I left Lombok for Java after a few weeks and returned in a couple of months. The second Lombok stay was not as peaceful as the first one and it was marred with mishaps, malaria, and a near-fatal encounter. From my camera getting completely broken to getting aggressively chaSed by a male adult Komodo dragon at the Komodo National Park, those Lombok days were full of adventures. Those events left me physically weak, emotionally battered, and mentally beat up. I mourned for the loss of my camera, tried to regain strength and spent my last Lombok days lying immobile under a mosquito net on my bed, aiming in getting better fast. Food and complete rest indeed helped to regain my strength and confidence and I left for my final Indonesian destination of Irianjaya in Papua with amazing ease. In retrospect, I am glad about my decision to give in to complete Lombok relaxation at that time because Irianjaya was like going back to the Iron Age.
Ruins, forests, and cyber cities..Java has everything
Java in comparison to all these extremes was a pleasing abundance of everything larger than life. The cultural city of Yogyakarta was my Javanese launchpad and batik, food, palaces, ruins and more volcanoes filled my Java days. Formed as a result of volcanic eruptions, Java is the world’s most populous island and one of the most densely populated places on earth. Home to super glitzy metros like the capital city of Jakarta, business giant of Surabaya, the cultural hub of Yogyakarta and intrepid Solo, Java is an island of volcanoes, surreal beauty, and culture. A string of highly active volcanoes snakes through its center, with the world’s most destructive and angry Krakatau, constantly fuming off its west coast.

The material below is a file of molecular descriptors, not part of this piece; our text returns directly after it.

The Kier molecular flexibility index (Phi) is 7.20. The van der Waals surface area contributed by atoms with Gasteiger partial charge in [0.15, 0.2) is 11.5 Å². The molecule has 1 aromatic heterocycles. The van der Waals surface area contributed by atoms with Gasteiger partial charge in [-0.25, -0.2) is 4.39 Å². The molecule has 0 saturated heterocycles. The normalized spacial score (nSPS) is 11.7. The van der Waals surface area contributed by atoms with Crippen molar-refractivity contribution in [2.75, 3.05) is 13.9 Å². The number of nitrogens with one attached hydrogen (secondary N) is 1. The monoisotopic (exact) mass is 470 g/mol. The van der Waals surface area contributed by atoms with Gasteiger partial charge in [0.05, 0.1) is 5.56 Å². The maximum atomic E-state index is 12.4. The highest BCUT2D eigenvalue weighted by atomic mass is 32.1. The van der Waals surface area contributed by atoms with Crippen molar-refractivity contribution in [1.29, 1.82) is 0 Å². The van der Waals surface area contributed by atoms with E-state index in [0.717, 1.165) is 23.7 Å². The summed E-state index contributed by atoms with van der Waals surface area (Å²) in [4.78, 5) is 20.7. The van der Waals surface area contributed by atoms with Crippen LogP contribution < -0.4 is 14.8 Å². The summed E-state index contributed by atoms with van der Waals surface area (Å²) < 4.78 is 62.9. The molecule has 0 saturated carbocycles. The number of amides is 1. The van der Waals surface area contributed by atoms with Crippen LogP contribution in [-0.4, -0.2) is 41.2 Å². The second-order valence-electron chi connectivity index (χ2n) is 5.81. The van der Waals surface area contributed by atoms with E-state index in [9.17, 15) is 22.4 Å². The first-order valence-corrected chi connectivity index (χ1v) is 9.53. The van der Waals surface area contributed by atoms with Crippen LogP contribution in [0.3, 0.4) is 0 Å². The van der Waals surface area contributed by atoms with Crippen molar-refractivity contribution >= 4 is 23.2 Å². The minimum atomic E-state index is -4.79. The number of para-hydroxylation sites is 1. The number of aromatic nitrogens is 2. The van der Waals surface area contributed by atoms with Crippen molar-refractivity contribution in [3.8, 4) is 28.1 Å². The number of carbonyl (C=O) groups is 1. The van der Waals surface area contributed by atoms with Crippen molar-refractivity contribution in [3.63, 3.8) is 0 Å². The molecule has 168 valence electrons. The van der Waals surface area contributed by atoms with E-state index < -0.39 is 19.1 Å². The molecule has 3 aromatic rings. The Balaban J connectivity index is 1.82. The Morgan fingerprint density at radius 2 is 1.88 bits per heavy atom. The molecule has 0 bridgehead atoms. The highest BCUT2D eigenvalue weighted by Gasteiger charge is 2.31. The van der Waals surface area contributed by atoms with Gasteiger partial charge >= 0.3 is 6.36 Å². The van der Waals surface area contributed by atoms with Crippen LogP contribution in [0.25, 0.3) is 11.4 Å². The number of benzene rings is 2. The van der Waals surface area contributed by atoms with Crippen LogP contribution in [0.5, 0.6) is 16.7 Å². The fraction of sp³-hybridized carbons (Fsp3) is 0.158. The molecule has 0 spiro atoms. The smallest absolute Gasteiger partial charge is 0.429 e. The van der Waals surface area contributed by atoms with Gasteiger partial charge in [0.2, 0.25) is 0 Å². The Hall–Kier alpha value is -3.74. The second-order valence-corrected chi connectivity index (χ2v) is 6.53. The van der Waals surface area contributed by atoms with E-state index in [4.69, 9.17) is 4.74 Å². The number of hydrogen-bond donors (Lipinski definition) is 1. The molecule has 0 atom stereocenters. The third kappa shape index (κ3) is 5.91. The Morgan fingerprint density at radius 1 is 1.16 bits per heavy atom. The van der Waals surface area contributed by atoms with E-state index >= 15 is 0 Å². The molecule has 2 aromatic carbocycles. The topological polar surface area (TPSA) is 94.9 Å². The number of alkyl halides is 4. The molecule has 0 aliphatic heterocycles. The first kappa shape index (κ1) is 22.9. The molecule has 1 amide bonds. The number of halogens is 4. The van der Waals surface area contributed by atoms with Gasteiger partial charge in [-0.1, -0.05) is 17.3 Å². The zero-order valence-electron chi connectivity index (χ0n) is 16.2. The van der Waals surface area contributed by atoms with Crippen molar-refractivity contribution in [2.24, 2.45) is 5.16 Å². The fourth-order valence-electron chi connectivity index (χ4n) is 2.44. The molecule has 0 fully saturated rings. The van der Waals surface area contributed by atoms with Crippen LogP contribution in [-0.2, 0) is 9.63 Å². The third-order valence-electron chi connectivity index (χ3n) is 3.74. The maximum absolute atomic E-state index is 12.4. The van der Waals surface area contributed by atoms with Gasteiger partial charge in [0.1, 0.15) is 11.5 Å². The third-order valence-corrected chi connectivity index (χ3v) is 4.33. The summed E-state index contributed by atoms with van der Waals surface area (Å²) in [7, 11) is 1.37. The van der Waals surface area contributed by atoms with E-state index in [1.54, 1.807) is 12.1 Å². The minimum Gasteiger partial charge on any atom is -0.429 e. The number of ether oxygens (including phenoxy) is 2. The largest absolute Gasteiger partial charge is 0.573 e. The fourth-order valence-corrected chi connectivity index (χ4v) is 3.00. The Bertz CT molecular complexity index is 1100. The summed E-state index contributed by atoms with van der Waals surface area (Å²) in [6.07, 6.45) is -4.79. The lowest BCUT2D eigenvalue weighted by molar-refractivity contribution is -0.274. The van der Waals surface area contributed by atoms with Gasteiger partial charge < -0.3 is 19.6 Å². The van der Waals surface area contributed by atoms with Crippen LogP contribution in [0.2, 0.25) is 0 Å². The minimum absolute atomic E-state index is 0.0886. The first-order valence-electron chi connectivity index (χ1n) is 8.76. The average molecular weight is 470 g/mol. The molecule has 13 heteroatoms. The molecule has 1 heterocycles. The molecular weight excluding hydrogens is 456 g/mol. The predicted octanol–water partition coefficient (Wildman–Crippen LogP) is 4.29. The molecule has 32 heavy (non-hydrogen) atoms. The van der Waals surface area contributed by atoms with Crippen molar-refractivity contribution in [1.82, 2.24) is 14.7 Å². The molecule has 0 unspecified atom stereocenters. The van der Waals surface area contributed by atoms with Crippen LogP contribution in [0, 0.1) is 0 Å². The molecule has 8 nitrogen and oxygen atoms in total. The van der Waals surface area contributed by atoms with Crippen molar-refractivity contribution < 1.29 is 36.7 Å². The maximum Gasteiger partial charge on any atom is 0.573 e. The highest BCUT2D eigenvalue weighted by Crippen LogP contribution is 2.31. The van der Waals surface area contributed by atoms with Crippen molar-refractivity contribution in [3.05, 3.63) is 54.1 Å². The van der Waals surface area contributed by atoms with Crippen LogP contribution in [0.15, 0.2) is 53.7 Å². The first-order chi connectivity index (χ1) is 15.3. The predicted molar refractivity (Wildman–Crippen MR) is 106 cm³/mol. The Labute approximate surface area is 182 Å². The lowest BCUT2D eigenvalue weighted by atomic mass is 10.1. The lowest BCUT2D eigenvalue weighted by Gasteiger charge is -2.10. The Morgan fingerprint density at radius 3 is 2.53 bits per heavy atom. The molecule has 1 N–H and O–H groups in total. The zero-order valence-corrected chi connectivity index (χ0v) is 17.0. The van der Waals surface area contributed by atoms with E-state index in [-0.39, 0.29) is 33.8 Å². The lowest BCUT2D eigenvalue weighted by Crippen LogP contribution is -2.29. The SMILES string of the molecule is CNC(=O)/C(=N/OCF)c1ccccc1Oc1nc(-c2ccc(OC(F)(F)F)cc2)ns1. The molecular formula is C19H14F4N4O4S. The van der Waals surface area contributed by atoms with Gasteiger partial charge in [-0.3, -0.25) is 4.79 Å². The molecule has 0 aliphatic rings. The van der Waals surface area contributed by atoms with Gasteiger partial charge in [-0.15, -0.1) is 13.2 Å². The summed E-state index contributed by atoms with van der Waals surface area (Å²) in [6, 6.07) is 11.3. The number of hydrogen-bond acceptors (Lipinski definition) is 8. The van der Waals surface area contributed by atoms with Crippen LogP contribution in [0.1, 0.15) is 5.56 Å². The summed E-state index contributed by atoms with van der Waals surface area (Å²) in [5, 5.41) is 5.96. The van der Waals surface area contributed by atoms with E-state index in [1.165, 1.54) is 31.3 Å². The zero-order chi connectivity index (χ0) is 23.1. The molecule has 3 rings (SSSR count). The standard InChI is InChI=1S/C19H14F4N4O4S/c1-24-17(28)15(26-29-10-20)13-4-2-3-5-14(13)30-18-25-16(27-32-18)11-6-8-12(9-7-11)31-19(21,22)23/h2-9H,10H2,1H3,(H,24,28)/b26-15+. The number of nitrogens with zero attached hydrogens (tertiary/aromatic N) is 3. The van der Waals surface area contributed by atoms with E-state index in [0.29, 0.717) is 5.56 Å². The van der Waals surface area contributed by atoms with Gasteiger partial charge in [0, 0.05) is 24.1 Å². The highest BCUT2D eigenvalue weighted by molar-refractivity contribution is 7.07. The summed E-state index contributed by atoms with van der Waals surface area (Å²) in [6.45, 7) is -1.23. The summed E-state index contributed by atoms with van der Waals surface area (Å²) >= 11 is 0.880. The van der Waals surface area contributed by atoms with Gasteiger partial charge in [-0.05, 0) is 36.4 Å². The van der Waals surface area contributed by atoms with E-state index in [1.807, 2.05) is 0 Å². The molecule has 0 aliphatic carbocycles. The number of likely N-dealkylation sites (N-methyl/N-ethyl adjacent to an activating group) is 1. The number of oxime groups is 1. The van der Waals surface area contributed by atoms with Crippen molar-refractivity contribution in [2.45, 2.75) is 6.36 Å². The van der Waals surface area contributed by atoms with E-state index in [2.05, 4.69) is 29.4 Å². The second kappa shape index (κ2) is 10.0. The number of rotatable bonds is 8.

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Java has the size and diversity of a country
I explored Java only in bits. This was due to lack of time. Our Java work base was larger than our office at Lombok and it hummed with activity. I had a lot of work, way too many team-members to deal with and by the end of the week, hardly had any time on my hands for leisurely trips. Plus, the hassle of long-distance inter-island travel also discouraged me from exploring Java much. While Lombok was easily navigable by a self-driven scooter, the vast expanse of Java made this impossible. Cities were spread out too widely and I was too time-crunched to avail the train service. My Yogyakarta days thus were spent in a happy busy pace and I hardly left it to explore beyond. Having said that, I did go for a few excursions around Yogyakarta and one a long weekend went all the way to Mount Bromo.
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Yogyakarta is the food capital of Indonesia
Yogyakarta or Jogja as it is known is a very cosmopolitan city. It is a food lovers paradise and I loved wandering around its old city streets, sampling Yogyakarta’s awesome street food from different vendors. The city had plenty of things to do and on regular weekends, I checked out the colourful markets and rode on cute “becak” trishaws. Well preserved, touristy and bustling, Yogyakarta, especially Kraton has an incredible old-world feel and I loved its vibrant art scene. Surabaya in comparison was too glitzy and bland, but it did offer me a few days of luxurious indulgence at the Shangri-la.
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Why Java is the beating heart of Indonesia?
A Borobudur side trip also happened while I was based in Java, but it was my Bromo-Ijen experience which completely transported me to another planet. Memories of smoking Gunung Bromo, the surreal sunrise at the Bromo-Tengger-Sumeru National Park and the unbelievable isolation of Ijen Plateau still take my breath away and it was hard to let Java go. Surreal, bewitching and spiritually fascinating, the Javanese charm is absolutely unforgettable and it is the beating heart of Indonesia.
RESPONSIBLE TRAVELING-BECAUSE I CARE